Cloud has been the buzzword of choice in the IT industry for the past decade or so. During that time, conversations on cloud computing invariably leant towards cost, security, data sovereignty, choosing the right supplier, and selecting the right cloud computing model. Fast forward to today, and many cloud related conversations tend to focus on hybrid or multi-cloud models.
Recent stats from the 2015 Rightscale report show that 93 per cent of organisations said they use some form of cloud service, with the majority using private and public cloud but only 5 per cent using just private cloud in isolation. Interestingly, this suggests that, if organisations are going to use cloud, they will dip their toe in the water initially with public and then expand outwards, not the other way around.
Where is Hybrid IT now?
This finding supports the view a Pulsant customer survey that hybrid cloud is still, according to Gartner’s hypecycle, stuck in the trough of disillusionment. The prevailing attitude towards cloud computing now is on fully understanding and reaping its benefits, as opposed to looking at its adoption. Maybe once organisations have a clearer understanding of how cloud interrelates with their broader IT strategy, we will see cloud accelerating out of the trough of disillusionment.
The independent customer survey that questioned both existing Pulsant customers and prospects, revealed three key findings:
1. While concerns remain around security and related issues like data privacy and data sovereignty, there is also a greater understanding of the risks associated with cloud adoption. Balancing identified risks with business benefits and understanding how these risks can be mitigated is a key factor in cloud adoption.
2. The growth of colocation adoption is slowing while more and more organisations are adopting cloud, causing cloud adoption figures to rise tremendously.
3. Cloud is not an aspirational product and businesses are turning to its services to gain actual advantage and reap its benefits.
Taking the analyst’s view, IDC forecasts that cloud IT infrastructure spending will increase by a compound annual growth rate (CAGR) of 15.1 per cent, reaching $53.1 billion (£35bn) in 2016. While Cloud Industry Forum shows that 70 per cent of respondents already using cloud expect to increase adoption with the next year.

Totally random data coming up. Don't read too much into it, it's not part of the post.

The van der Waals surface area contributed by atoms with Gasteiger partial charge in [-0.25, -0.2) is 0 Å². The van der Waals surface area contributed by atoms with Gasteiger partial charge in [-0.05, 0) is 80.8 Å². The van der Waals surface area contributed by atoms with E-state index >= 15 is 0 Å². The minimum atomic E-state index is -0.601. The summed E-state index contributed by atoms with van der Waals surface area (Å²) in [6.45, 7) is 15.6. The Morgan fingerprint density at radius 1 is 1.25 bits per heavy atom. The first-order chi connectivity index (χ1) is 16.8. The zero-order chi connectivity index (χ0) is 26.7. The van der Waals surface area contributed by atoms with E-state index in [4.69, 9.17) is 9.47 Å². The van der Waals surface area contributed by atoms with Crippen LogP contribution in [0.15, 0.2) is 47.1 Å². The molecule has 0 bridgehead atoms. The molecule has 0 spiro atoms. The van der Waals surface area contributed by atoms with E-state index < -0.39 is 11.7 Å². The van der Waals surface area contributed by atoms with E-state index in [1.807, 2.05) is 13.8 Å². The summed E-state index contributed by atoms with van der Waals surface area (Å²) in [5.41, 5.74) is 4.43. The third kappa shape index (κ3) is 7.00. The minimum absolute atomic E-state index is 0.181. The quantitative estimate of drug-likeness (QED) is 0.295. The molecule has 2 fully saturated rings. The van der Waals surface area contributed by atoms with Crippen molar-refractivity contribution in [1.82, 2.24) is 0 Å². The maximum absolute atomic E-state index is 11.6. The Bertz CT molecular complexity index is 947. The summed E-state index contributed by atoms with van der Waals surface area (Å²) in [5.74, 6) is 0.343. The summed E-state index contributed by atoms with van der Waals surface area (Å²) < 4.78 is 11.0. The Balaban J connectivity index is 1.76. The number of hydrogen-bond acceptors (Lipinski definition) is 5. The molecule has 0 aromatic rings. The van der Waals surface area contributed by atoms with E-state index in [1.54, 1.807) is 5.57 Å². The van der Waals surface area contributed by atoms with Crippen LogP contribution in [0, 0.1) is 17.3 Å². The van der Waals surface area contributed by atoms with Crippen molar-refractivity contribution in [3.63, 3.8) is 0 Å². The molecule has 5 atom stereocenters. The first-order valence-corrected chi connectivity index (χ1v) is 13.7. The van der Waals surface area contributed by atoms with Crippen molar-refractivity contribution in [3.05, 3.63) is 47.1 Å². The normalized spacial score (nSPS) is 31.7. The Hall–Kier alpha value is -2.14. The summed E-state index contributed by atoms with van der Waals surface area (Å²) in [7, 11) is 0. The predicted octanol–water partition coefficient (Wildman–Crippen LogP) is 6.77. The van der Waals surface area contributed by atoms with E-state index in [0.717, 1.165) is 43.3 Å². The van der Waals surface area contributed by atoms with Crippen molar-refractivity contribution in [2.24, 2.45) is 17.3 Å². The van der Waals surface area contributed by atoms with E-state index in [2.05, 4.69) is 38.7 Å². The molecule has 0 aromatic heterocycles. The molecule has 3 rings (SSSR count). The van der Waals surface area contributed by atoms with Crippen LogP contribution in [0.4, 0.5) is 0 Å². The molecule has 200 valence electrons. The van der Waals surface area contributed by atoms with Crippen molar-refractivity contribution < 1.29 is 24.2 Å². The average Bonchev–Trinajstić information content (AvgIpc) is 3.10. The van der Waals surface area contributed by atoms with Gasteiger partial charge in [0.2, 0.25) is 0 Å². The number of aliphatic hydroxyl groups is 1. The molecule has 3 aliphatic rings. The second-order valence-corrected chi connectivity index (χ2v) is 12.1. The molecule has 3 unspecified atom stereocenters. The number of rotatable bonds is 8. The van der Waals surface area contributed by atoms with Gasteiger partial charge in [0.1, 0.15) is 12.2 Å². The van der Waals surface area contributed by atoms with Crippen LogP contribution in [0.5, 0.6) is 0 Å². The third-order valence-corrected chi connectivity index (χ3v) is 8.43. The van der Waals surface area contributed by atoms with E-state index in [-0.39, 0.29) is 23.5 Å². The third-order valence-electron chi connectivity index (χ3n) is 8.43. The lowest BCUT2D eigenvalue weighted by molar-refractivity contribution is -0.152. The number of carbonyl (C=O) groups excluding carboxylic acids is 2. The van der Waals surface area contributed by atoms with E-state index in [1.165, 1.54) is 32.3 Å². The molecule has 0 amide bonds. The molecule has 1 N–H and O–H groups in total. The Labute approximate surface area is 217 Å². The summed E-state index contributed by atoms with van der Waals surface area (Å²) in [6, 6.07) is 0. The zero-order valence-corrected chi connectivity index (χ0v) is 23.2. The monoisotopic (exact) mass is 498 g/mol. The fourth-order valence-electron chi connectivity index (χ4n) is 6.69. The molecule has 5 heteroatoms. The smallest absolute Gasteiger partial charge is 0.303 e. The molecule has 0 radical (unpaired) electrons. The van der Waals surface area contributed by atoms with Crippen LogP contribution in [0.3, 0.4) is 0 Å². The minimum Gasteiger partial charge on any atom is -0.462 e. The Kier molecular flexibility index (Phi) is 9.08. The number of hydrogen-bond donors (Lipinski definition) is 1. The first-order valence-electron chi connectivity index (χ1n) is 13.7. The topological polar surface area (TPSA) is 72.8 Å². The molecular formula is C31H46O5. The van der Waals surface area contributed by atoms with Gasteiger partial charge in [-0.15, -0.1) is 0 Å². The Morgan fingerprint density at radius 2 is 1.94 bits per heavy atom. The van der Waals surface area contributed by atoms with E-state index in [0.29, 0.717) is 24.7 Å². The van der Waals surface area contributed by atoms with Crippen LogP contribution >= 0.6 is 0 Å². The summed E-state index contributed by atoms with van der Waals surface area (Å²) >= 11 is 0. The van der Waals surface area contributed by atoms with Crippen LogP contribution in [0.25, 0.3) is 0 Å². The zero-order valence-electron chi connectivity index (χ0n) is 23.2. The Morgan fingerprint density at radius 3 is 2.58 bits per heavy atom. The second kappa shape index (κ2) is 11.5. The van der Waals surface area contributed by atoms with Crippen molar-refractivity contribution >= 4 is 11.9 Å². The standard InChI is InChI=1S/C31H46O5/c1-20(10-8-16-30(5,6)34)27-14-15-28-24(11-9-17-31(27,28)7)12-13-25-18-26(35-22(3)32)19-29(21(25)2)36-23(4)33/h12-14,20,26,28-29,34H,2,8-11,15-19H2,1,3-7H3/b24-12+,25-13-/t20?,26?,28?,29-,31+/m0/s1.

The analysts’ forecasts were reinforced by our research which identified that of the organisations surveyed, 83 per cent of customers said they are likely to increase cloud use in the future. Today, 15 per cent of total IT budget of those surveyed is spent on cloud, whereas 22 per cent is spent colocation. Having spent time with customers and prospects, I would argue that declared cloud spend would be greater if you were to include shadow IT. The very name ‘shadow IT’ lends itself to something bad that should be stamped out. Personally, I would take Gartner VP Simon Mingay’s view that organisations should recognise the digital skills of employees in order to innovate and get better value from IT investments. A subject for a later blog as weighing up the rewards against risk and compliance would be key.
Cloud or colocation (or both)?
Our survey sought to answer this question from both a business and industry viewpoint. One survey respondent stated that: 'Security is the biggest issue. A lot of cloud platforms give assurances about security… but some of our customers are very wary of going down that route.' Another cited cost management and the lack of in-house skills as barriers to adoption.